This week was a new chapter in our house. We moved our baby and toddler into the same room. They will be sharing for the foreseeable future, carving out their own spaces to cover in teddies and dribble, waking each other up at night, learning to live in close quarters. With their different needs and perspectives, they will annoy each other, throw nasty words, fight. But they will also enjoy each other, get to know each other better, and love each other. I can already see it.
That’s the way we work, isn’t it? We wrestle with those in our space. And so often we are quick to paint them as the other, the one in the wrong. If we zoom out, we see it all around us.
I am so discouraged by the way society has been bluntly divided into two camps, those who are “progressive” and those who are “conservative”, with very little room for open debate or nuance.
I often find myself caught in no-mans-land, unable to align with the black-and-white (and often harsh) proclamations of either side as they paint the other as bad. And in the end, I feel like there is a big finger sticking out of my chest pointing at everyone else as “the problem”. And then I know there is a real problem in my own heart. Because wrestling is ok (Jacob famously had a tussle with God himself), but it should result in increased love for each other. Like siblings sharing a room. Wrestling, but ultimately learning to love, not to hate.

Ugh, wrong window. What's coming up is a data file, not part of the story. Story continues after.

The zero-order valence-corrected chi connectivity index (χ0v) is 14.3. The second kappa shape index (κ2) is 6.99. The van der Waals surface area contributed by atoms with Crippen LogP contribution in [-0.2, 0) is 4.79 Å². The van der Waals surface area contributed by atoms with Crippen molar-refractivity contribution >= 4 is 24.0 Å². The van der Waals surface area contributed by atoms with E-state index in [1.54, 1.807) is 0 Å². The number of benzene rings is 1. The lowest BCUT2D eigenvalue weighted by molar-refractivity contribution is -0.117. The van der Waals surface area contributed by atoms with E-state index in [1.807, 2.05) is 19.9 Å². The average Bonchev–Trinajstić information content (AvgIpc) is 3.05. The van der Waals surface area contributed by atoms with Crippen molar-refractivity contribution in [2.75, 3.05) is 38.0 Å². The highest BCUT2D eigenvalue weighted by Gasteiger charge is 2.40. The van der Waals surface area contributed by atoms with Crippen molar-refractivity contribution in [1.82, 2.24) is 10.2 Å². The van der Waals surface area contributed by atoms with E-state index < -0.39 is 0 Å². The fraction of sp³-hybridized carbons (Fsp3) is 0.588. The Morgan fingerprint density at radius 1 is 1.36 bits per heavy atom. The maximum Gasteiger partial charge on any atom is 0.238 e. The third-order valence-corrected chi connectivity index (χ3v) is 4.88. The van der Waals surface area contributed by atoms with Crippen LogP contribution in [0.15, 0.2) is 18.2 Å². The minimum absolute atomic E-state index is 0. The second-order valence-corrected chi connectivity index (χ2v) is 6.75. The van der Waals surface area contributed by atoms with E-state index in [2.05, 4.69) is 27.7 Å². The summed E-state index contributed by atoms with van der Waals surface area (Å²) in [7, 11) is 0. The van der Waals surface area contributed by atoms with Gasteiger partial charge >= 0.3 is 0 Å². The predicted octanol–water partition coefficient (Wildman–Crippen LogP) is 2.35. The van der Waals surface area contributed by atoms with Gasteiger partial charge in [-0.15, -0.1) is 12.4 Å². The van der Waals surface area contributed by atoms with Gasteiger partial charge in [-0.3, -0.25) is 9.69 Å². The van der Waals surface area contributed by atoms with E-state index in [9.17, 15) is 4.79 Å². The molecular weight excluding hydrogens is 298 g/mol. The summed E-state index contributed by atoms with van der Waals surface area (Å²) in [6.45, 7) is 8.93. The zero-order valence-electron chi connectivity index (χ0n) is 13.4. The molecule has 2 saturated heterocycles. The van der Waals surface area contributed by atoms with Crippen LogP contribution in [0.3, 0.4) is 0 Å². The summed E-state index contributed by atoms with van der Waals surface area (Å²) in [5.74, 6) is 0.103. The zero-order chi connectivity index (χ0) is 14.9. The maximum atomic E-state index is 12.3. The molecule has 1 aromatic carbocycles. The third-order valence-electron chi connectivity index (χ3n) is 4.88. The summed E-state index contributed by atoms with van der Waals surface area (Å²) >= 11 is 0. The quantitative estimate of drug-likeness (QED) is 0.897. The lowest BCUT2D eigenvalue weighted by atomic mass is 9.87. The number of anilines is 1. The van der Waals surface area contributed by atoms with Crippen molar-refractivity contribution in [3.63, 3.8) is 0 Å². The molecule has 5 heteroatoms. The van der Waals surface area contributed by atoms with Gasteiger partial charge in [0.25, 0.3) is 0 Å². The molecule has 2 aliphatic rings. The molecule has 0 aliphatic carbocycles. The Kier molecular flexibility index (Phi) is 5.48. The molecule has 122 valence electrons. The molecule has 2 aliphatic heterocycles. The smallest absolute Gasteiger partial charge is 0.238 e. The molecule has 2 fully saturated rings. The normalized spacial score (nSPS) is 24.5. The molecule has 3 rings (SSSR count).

Part of the move this week was establishing a home office. To set a good backdrop for all the zoom calls, we bought a new flat-pack bookshelf online. It was pine; cheap and cheerful. As we screwed the shelves together, you could hear the squeaking and splintering as we forced the wood into shape.
I recently heard sin being described as going against the grain of love.
If I were to run my hand against the grain of that bookshelf, I would have tiny wooden daggers puncturing my skin. It would hurt, maybe draw blood. I would need help from someone with tweezers and a good lamp to pick them out.
God, who is love personified, has created us in his image. In other words, we are created to love and be loved. Jesus commanded us to love one another. And so when we do not love, we go against the grain of what we are created for. The result hurts us and others. The harder part is allowing the steady hand of God to gently remove the splinters, and guide us to walk with the grain. Even as we wrestle, may we never stop learning to love.